Of all the parks in central London, I think St James’s is my favourite. Often on one of my walking routes round the city, I find myself walking through St James’s Park, (probably every other time I visit London.) In fact I don’t think I’ve ever walked up the Mall due to the park enticing me with its beautiful and attractive green space every time I’m near it!
In the heart of historical London, set back from the River Thames behind Whitehall, St James’s Park stretches from Horseguards Parade and Downing Street at the eastern end of the park to Buckingham Palace at the western end, along the length of The Mall. The Park provides a lovely environment to walk between these famous London landmarks and features a lake that runs the entire length of the park.
St James’s Park is the oldest of London’s 8 royal parks and the first to be opened to the public. Due to its proximity to St James’s Palace, the park area was purchased by Henry VIII in 1532 to be used as a royal deer park for hunting. In 1603, the park was drained and landscaped by King James I, but the significant changes were made by Charles II in line with the classical French style he witnessed during his exile in France. This saw a long canal being created with lawns and avenues of trees installed down each side. It was Charles II that opened the park to the public.
The park was remodelled once again in the 19th century by John Nash in a more romantic style, commissioned by the Prince Regent, who later became George IV. He made the canal into a curving and more natural looking lake surrounded by winding paths over gentle gradients lined with informal shrubberies, and it’s this style of landscaping that we still see in the park today.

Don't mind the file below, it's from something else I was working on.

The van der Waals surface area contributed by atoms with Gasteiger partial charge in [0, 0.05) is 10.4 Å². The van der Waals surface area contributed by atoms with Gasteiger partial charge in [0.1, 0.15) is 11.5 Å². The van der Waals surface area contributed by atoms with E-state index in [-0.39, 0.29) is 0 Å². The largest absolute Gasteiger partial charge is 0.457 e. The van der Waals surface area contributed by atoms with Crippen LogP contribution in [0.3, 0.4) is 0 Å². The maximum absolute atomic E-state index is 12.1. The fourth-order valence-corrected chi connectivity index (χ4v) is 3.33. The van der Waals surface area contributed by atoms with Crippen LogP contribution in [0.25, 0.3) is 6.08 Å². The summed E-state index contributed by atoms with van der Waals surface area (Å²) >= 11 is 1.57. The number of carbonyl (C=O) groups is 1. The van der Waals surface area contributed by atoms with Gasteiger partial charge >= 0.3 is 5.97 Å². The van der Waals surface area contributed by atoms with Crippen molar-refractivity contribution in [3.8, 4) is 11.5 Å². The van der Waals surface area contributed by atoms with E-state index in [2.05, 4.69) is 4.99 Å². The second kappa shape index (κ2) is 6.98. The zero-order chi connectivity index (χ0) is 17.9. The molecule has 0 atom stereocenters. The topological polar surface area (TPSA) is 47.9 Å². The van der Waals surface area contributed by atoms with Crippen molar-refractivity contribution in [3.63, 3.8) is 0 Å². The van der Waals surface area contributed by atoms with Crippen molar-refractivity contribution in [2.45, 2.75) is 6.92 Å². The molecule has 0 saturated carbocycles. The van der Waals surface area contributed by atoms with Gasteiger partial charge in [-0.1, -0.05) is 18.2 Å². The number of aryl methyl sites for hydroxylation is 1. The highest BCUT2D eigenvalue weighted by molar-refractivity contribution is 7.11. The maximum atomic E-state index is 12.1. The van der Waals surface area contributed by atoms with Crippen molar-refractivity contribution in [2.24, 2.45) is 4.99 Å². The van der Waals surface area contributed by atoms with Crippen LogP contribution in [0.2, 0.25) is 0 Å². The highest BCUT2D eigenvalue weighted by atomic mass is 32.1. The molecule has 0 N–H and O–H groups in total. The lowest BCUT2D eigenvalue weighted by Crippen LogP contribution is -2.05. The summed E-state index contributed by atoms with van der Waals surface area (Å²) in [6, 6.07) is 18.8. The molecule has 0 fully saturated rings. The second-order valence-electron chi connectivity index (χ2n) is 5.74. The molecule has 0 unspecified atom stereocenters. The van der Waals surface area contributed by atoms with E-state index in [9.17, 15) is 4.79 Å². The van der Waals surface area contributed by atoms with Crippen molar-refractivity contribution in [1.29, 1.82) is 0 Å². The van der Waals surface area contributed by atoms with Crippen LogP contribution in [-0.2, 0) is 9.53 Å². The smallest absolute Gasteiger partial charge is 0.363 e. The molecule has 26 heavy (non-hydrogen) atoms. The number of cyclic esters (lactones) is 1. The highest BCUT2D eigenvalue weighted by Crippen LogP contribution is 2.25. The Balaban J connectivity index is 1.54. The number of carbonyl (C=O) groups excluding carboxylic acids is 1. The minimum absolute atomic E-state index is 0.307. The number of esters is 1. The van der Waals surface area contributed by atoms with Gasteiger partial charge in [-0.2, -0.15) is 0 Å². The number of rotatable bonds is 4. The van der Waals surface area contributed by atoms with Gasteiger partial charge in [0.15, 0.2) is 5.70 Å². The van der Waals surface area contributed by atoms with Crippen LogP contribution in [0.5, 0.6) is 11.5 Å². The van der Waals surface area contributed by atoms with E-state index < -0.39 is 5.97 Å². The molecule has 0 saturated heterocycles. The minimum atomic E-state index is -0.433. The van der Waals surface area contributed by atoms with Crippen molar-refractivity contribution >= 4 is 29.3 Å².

For more information on the history of St James’s Park, click here
So, on entering the park from Horseguards Parade, the first thing that draws your attention is the Guards Division War Memorial, a large cenotaph to commemorate the guardsmen who died in WWI. Five life-size bronze figures adorn the memorial representing the foot guard regiments: Grenadiers, Coldstream, Scots, Welsh and Irish. Installed in 1926, a further inscription was added after WWII in memory of those who died between 1939 and 1945.
The park immediately gives the impression of a well groomed space with colourful borders lining the neatly trimmed lawns. Look out on the right for the little rockery pool which undoubtedly will be in use by a pair of mallards.
It’s not long before you approach the park cafe; worth a call in if you’re using the park for a stop off on a longer walking route. Just keep an eye on those pesky pigeons if you dine outside – it’s amazing how close they come to your plate while it’s still in use!
Sitting outside here with your cuppa gives you a great view of the Swire Fountain which was installed in 2007 and is a great centrepiece bringing the lake to life, with the Churchill War Rooms and the London Eye in the background.
Visiting in winter or spring before the trees have fully established their canopies means you’ll get to see more of the buildings surrounding the park as you wander through. My photos for this post were taken in early spring showing just that. In summer, you’ll only glimpse an odd speck of architecture or a couple of pods on the London Eye through the leaves.